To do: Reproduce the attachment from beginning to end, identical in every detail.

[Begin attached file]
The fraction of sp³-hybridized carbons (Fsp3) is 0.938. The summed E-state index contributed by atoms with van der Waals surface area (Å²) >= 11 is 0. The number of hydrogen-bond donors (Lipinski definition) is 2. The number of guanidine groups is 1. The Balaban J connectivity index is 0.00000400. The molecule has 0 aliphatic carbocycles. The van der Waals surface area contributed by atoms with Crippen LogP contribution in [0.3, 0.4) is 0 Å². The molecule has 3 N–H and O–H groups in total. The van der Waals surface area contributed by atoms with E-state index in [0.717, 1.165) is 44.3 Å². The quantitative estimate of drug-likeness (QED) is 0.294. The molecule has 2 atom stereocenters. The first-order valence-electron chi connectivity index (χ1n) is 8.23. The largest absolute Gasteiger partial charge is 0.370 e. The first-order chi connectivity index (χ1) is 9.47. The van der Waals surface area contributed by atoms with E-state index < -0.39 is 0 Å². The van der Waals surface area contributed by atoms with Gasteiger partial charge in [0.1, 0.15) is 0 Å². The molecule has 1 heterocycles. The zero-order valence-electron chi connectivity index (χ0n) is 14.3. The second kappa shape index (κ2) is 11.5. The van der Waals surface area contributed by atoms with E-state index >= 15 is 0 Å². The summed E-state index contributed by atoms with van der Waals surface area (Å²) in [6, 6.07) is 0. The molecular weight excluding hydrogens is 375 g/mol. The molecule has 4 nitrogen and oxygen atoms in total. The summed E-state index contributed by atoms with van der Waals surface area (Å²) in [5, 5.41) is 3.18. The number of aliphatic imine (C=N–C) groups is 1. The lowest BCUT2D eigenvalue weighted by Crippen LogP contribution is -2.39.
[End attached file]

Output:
The fraction of sp³-hybridized carbons (Fsp3) is 0.938. The summed E-state index contributed by atoms with van der Waals surface area (Å²) >= 11 is 0. The number of hydrogen-bond donors (Lipinski definition) is 2. The number of guanidine groups is 1. The Balaban J connectivity index is 0.00000400. The molecule has 0 aliphatic carbocycles. The van der Waals surface area contributed by atoms with Crippen LogP contribution in [0.3, 0.4) is 0 Å². The molecule has 3 N–H and O–H groups in total. The van der Waals surface area contributed by atoms with E-state index in [0.717, 1.165) is 44.3 Å². The quantitative estimate of drug-likeness (QED) is 0.294. The molecule has 2 atom stereocenters. The first-order valence-electron chi connectivity index (χ1n) is 8.23. The largest absolute Gasteiger partial charge is 0.370 e. The first-order chi connectivity index (χ1) is 9.47. The van der Waals surface area contributed by atoms with E-state index < -0.39 is 0 Å². The van der Waals surface area contributed by atoms with Gasteiger partial charge in [0.1, 0.15) is 0 Å². The molecule has 1 heterocycles. The zero-order valence-electron chi connectivity index (χ0n) is 14.3. The second kappa shape index (κ2) is 11.5. The van der Waals surface area contributed by atoms with E-state index >= 15 is 0 Å². The summed E-state index contributed by atoms with van der Waals surface area (Å²) in [6, 6.07) is 0. The molecular weight excluding hydrogens is 375 g/mol. The molecule has 4 nitrogen and oxygen atoms in total. The summed E-state index contributed by atoms with van der Waals surface area (Å²) in [5, 5.41) is 3.18. The number of aliphatic imine (C=N–C) groups is 1. The lowest BCUT2D eigenvalue weighted by Crippen LogP contribution is -2.39.